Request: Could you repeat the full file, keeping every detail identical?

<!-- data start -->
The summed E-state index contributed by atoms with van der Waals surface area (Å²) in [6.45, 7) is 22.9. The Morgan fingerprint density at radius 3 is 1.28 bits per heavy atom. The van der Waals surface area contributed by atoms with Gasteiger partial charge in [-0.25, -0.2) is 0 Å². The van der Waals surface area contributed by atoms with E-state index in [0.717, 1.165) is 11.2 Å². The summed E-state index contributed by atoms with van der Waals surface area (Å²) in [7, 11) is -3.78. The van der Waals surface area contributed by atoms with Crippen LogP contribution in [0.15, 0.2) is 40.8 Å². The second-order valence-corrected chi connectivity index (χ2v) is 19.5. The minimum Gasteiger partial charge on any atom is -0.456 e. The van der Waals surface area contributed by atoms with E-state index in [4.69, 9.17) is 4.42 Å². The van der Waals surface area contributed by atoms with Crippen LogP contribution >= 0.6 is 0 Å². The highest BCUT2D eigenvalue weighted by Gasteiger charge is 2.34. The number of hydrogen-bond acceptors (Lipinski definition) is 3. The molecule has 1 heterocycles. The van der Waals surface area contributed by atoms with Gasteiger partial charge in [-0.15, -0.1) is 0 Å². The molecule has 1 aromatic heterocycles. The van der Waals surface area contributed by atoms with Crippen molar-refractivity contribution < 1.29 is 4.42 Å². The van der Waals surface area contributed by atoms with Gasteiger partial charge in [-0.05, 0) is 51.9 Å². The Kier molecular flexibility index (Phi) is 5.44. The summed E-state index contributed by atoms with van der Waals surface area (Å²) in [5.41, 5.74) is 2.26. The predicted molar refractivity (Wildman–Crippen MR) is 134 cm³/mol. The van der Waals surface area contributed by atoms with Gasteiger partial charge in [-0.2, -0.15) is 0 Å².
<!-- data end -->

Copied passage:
The summed E-state index contributed by atoms with van der Waals surface area (Å²) in [6.45, 7) is 22.9. The Morgan fingerprint density at radius 3 is 1.28 bits per heavy atom. The van der Waals surface area contributed by atoms with Gasteiger partial charge in [-0.25, -0.2) is 0 Å². The van der Waals surface area contributed by atoms with E-state index in [0.717, 1.165) is 11.2 Å². The summed E-state index contributed by atoms with van der Waals surface area (Å²) in [7, 11) is -3.78. The van der Waals surface area contributed by atoms with Crippen LogP contribution in [0.15, 0.2) is 40.8 Å². The second-order valence-corrected chi connectivity index (χ2v) is 19.5. The minimum Gasteiger partial charge on any atom is -0.456 e. The van der Waals surface area contributed by atoms with E-state index in [4.69, 9.17) is 4.42 Å². The van der Waals surface area contributed by atoms with Crippen LogP contribution >= 0.6 is 0 Å². The highest BCUT2D eigenvalue weighted by Gasteiger charge is 2.34. The number of hydrogen-bond acceptors (Lipinski definition) is 3. The molecule has 1 heterocycles. The van der Waals surface area contributed by atoms with Gasteiger partial charge in [-0.15, -0.1) is 0 Å². The molecule has 1 aromatic heterocycles. The van der Waals surface area contributed by atoms with Crippen molar-refractivity contribution < 1.29 is 4.42 Å². The van der Waals surface area contributed by atoms with Gasteiger partial charge in [-0.05, 0) is 51.9 Å². The Kier molecular flexibility index (Phi) is 5.44. The summed E-state index contributed by atoms with van der Waals surface area (Å²) in [5.41, 5.74) is 2.26. The predicted molar refractivity (Wildman–Crippen MR) is 134 cm³/mol. The van der Waals surface area contributed by atoms with Gasteiger partial charge in [-0.2, -0.15) is 0 Å².